Colorado's DeVotchKa, fronted by vocalist-guitarist Nick Urata and featuring
Tom Hagerman on violin and accordion, Jeanie Schroder on sousaphone and bass,
and percussionist Shawn King, concocted a rare hybrid of
alt-country, gypsy music and Ennio Morricone-like ambience on
Supermelodrama (2000), that also featured clarinet and trumpet, and
Una Volta (2003).
How It Ends (2004) added mariachi horns to create Latin-gypsy-rock.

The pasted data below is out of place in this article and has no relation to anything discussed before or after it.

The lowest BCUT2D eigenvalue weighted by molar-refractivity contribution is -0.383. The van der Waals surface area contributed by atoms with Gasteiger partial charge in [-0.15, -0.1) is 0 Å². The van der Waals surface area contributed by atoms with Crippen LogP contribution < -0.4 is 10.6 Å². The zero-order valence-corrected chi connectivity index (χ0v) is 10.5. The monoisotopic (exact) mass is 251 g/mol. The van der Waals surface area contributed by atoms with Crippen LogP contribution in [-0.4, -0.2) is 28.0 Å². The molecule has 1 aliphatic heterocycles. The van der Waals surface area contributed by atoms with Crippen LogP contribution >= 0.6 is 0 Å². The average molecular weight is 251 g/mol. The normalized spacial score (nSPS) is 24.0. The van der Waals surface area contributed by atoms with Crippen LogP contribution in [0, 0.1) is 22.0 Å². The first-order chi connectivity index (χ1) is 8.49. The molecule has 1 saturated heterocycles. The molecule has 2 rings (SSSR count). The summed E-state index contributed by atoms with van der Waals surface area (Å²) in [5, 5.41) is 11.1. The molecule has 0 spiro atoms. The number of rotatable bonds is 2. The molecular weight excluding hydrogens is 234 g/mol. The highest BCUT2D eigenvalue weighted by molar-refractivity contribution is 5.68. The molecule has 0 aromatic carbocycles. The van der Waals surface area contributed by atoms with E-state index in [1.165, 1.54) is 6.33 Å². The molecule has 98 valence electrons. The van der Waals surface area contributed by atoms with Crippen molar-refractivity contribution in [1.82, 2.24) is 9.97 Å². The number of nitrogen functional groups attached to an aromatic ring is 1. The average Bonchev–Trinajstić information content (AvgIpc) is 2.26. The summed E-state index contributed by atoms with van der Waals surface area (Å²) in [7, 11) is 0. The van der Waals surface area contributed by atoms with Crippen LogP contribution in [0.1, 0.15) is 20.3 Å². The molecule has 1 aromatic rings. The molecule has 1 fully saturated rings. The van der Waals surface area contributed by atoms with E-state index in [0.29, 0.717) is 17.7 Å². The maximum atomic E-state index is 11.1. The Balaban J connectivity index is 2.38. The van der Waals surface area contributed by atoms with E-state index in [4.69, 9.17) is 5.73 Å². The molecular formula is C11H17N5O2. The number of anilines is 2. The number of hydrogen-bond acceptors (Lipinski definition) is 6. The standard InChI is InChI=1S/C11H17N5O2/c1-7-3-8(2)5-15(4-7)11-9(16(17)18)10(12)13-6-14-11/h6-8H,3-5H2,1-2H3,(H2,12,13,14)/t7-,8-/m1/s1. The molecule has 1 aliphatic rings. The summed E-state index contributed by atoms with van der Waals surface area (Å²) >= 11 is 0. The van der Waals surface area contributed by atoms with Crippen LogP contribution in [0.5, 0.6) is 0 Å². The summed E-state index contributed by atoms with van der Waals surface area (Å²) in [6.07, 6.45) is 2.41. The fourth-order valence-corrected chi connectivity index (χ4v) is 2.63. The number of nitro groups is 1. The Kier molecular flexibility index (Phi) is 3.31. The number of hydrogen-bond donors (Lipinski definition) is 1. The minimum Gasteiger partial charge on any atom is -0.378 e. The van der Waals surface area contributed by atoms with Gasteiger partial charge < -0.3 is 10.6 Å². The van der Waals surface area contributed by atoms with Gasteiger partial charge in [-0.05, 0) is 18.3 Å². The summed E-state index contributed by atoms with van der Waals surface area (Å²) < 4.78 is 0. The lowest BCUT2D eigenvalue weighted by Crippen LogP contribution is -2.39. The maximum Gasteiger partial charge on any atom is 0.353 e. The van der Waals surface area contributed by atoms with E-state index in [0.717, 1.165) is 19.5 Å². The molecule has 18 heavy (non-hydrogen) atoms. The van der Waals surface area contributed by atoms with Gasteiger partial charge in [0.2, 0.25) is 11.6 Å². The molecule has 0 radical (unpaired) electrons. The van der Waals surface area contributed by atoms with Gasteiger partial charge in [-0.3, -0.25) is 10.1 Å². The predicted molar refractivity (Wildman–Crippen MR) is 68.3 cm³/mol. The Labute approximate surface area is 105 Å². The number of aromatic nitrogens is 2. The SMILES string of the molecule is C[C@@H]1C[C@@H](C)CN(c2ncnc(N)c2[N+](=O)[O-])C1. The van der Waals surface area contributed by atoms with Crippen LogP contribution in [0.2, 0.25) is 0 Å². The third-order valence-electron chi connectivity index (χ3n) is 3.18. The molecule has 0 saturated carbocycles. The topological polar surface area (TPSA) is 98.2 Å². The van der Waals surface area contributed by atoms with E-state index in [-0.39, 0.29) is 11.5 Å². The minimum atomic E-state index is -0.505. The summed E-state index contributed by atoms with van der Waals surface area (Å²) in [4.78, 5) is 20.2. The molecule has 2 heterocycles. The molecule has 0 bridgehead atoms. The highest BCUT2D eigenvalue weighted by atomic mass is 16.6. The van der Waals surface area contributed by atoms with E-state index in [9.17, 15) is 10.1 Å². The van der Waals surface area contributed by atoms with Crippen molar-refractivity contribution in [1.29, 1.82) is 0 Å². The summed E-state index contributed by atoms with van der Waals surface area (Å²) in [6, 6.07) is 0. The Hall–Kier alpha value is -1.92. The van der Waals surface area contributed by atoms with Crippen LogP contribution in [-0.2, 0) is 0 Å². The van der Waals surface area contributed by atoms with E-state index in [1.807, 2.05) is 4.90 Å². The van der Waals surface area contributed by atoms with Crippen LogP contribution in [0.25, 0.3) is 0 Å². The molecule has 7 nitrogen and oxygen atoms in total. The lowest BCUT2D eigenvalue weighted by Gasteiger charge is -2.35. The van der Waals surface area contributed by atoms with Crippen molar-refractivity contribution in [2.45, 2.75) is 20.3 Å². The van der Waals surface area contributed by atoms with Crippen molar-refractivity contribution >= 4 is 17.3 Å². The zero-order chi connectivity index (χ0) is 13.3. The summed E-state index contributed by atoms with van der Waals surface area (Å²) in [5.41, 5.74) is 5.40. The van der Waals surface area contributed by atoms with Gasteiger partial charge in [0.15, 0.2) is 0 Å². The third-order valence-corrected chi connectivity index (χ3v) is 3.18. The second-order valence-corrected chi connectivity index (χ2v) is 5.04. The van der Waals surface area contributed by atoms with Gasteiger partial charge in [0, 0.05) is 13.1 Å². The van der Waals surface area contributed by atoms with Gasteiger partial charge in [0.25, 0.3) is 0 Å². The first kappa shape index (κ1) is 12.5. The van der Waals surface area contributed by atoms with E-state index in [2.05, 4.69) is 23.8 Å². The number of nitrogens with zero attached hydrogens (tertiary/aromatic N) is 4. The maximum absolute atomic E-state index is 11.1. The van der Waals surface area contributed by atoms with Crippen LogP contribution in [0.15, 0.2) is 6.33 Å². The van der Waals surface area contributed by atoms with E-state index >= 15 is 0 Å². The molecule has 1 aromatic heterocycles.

Made famous by the hit How It Ends, they reinvented themselves as
an arena-rock phenomenon with
A Mad & Faithful Telling (Anti, 2008), the satori of their arrangements
(if not of their tunesmithship):
Basso Profundo for flamenco guitar and cajun accordion,
Along the Way for mariachi horns,
Transliterator for horns and strings,
The Clockwise Witness" for neoclassical strings and twinkling piano.
Topping everything else, the two instrumentals:
Comrade Z for mariachi horns and
Strizzalo for accordion, tuba and violins.
100 Lovers (2011) is a vastly inferior work, that fails both at
melodramatic mainstream pop
(The Alley) and witty world-music
(Bad Luck Heels).
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